Using both mouse and human brain tissue, researchers at Yale School of Medicine have discovered that SARS-CoV-2 can directly infect the central nervous system and have begun to unravel some of the virus's effects on brain cells. The study, published today in the Journal of Experimental Medicine (JEM), may help researchers develop treatments for the various neurological symptoms associated with COVID-19. (2021-01-12)

Formula predicts ideal dose of stem cells to cure HIV
Scientists have determined the optimal conditions following a stem cell transplant that could control HIV without the need of an everyday pill, according to a study published today in eLife. (2021-01-12)

UCI researchers use deep learning to identify gene regulation at single-cell level
In a Science Advances study, UCI researchers describe how they developed a deep-learning framework to observe gene regulation at the cellular level. (2021-01-12)

Uncovering basic mechanisms of intestinal stem cell self-renewal and differentiation
The gut plays a central role in the regulation of the body's metabolism and its dysfunction is associated with a variety of diseases, such as obesity, diabetes, colitis and colorectal cancer that affect millions of people worldwide. Targeting endocrine dysfunction by stimulating the formation of specific enteroendocrine cells from intestinal stem cells could be a promising regenerative approach for diabetes therapy. For this, a detailed understanding of the intestinal stem cell lineage and the signals regulating the recruitment of intestinal cell types is critical. (2021-01-11)

SARS-CoV-2 infection demonstrated in a human lung bronchioalveolar tissue model
Researchers in the Netherlands have demonstrated that SARS-CoV-2 replicates efficiently in their model resembling the human bronchioalveolar system that is thought to play a critical role in progression of infection towards pneumonia and ARDS. (2021-01-11)

Researchers engineer novel disease model to identify potential targets for ulcerative colitis drugs
As reported in Nature Communications, researchers from Cleveland Clinic's Lerner Research Institute have developed a novel, patient-derived model of ulcerative colitis, which will help advance studies into new treatments for the chronic inflammatory bowel disease. The team used the model to identify a promising target that could be inhibited to slow disease progression. (2021-01-11)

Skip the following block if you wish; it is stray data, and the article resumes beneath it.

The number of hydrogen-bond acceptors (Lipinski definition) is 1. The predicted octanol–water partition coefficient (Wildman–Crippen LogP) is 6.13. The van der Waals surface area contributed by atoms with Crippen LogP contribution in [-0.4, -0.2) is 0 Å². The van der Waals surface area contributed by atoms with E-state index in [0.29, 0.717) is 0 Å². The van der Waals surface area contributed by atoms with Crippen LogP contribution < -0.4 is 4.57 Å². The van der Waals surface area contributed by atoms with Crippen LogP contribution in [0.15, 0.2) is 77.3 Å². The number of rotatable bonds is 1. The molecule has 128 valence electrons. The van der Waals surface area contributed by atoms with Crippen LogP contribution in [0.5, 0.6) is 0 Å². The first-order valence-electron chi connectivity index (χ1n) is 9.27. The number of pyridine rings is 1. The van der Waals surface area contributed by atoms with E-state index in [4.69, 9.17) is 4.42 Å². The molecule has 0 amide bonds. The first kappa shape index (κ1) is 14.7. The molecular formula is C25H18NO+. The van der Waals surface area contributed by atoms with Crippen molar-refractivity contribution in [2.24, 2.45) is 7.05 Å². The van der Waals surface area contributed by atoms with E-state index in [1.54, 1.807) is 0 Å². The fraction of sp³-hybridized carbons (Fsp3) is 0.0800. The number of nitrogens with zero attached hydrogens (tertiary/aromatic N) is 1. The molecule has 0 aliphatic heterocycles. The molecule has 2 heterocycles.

UCLA scientists develop method to more efficiently isolate and identify rare T cells
Scientists from the Eli and Edythe Broad Center of Regenerative Medicine and Stem Cell Research at UCLA have developed a technique that will enable researchers to more efficiently isolate and identify rare T cells that are capable of targeting viruses, cancer and other diseases. (2021-01-11)

Singapore and US scientists uncover the structure of Wnt, Wntless proteins
Preventing Wnt from hitching a ride may offer new avenue for novel treatments for cancer and fibrosis. (2021-01-11)

'Invisible' stem cells evade natural killer cells using immune 'off-switch'
UC San Francisco scientists have discovered a new way to control the immune system's 'natural killer' (NK) cells, a finding with implications for novel cell therapies and tissue implants that can evade immune rejection. The findings could also be used to enhance the ability of cancer immunotherapies to detect and destroy lurking tumors. (2021-01-08)

Stem cells use a piston-like engine to 'drive' to their destinations
Researchers extracted stem cells from bone marrow and used hydrogels to mimic the tissues that compose their biological environments. They found that stem cells propel their nucleus into a needle-like protrusion that penetrates the physical barriers inside the body. The nucleus moves into the protrusion and, through a complex biochemical mechanism, inflates the protrusion like a balloon, creating an opening in the tissue wide enough for the entire stem cell to migrate through. (2021-01-08)

Stem cell therapy corrects skull, brain function in mouse model of childhood disorder